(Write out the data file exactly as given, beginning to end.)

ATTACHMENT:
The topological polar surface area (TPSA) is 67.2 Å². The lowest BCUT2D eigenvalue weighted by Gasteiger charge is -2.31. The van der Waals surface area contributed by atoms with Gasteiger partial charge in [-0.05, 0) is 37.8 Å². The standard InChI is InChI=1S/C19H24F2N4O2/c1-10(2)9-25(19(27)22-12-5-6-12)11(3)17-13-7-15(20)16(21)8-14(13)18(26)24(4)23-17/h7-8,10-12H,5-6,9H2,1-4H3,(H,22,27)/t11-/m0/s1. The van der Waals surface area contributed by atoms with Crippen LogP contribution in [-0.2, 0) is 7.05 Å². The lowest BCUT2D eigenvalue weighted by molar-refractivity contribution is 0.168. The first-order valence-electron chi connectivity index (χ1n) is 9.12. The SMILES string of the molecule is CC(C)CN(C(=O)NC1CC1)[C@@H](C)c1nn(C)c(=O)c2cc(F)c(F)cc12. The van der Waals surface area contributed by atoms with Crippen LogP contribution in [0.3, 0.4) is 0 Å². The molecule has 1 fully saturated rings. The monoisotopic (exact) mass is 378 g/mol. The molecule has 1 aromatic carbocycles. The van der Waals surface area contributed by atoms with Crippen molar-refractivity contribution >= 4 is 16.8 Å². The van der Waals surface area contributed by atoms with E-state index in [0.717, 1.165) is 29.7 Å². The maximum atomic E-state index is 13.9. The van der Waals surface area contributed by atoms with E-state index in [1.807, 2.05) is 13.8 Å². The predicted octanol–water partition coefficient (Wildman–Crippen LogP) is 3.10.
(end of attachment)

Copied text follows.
The topological polar surface area (TPSA) is 67.2 Å². The lowest BCUT2D eigenvalue weighted by Gasteiger charge is -2.31. The van der Waals surface area contributed by atoms with Gasteiger partial charge in [-0.05, 0) is 37.8 Å². The standard InChI is InChI=1S/C19H24F2N4O2/c1-10(2)9-25(19(27)22-12-5-6-12)11(3)17-13-7-15(20)16(21)8-14(13)18(26)24(4)23-17/h7-8,10-12H,5-6,9H2,1-4H3,(H,22,27)/t11-/m0/s1. The van der Waals surface area contributed by atoms with Crippen LogP contribution in [-0.2, 0) is 7.05 Å². The lowest BCUT2D eigenvalue weighted by molar-refractivity contribution is 0.168. The first-order valence-electron chi connectivity index (χ1n) is 9.12. The SMILES string of the molecule is CC(C)CN(C(=O)NC1CC1)[C@@H](C)c1nn(C)c(=O)c2cc(F)c(F)cc12. The van der Waals surface area contributed by atoms with Crippen LogP contribution in [0.3, 0.4) is 0 Å². The molecule has 1 fully saturated rings. The monoisotopic (exact) mass is 378 g/mol. The molecule has 1 aromatic carbocycles. The van der Waals surface area contributed by atoms with Crippen molar-refractivity contribution >= 4 is 16.8 Å². The van der Waals surface area contributed by atoms with E-state index in [0.717, 1.165) is 29.7 Å². The maximum atomic E-state index is 13.9. The van der Waals surface area contributed by atoms with E-state index in [1.807, 2.05) is 13.8 Å². The predicted octanol–water partition coefficient (Wildman–Crippen LogP) is 3.10.